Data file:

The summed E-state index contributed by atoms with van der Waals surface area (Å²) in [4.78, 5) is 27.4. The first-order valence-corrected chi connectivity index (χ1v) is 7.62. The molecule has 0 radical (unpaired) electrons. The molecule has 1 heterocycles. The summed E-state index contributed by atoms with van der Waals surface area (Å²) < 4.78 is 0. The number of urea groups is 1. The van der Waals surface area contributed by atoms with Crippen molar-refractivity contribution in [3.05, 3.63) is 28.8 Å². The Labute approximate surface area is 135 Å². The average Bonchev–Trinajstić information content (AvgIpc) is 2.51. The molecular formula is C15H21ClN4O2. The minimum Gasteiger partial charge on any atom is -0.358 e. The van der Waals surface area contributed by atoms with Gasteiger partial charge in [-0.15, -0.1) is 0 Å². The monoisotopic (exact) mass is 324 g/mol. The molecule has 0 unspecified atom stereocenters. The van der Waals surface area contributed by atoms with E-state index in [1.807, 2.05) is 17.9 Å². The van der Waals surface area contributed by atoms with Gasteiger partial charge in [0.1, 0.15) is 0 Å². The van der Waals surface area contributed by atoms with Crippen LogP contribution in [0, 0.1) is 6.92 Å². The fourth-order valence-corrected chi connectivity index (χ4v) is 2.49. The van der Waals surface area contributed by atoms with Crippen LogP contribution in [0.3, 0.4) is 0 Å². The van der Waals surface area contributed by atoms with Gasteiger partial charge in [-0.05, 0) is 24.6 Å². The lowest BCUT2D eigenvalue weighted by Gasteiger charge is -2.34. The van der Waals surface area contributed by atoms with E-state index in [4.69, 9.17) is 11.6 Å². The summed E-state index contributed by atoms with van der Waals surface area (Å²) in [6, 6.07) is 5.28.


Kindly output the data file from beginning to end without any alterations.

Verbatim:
The summed E-state index contributed by atoms with van der Waals surface area (Å²) in [4.78, 5) is 27.4. The first-order valence-corrected chi connectivity index (χ1v) is 7.62. The molecule has 0 radical (unpaired) electrons. The molecule has 1 heterocycles. The summed E-state index contributed by atoms with van der Waals surface area (Å²) < 4.78 is 0. The number of urea groups is 1. The van der Waals surface area contributed by atoms with Crippen molar-refractivity contribution in [3.05, 3.63) is 28.8 Å². The Labute approximate surface area is 135 Å². The average Bonchev–Trinajstić information content (AvgIpc) is 2.51. The molecular formula is C15H21ClN4O2. The minimum Gasteiger partial charge on any atom is -0.358 e. The van der Waals surface area contributed by atoms with Gasteiger partial charge in [-0.15, -0.1) is 0 Å². The monoisotopic (exact) mass is 324 g/mol. The molecule has 0 unspecified atom stereocenters. The van der Waals surface area contributed by atoms with E-state index in [1.807, 2.05) is 17.9 Å². The van der Waals surface area contributed by atoms with Gasteiger partial charge in [0.1, 0.15) is 0 Å². The van der Waals surface area contributed by atoms with Crippen LogP contribution in [0, 0.1) is 6.92 Å². The fourth-order valence-corrected chi connectivity index (χ4v) is 2.49. The van der Waals surface area contributed by atoms with Crippen LogP contribution in [0.3, 0.4) is 0 Å². The van der Waals surface area contributed by atoms with Gasteiger partial charge in [-0.05, 0) is 24.6 Å². The lowest BCUT2D eigenvalue weighted by Gasteiger charge is -2.34. The van der Waals surface area contributed by atoms with E-state index in [4.69, 9.17) is 11.6 Å². The summed E-state index contributed by atoms with van der Waals surface area (Å²) in [6, 6.07) is 5.28.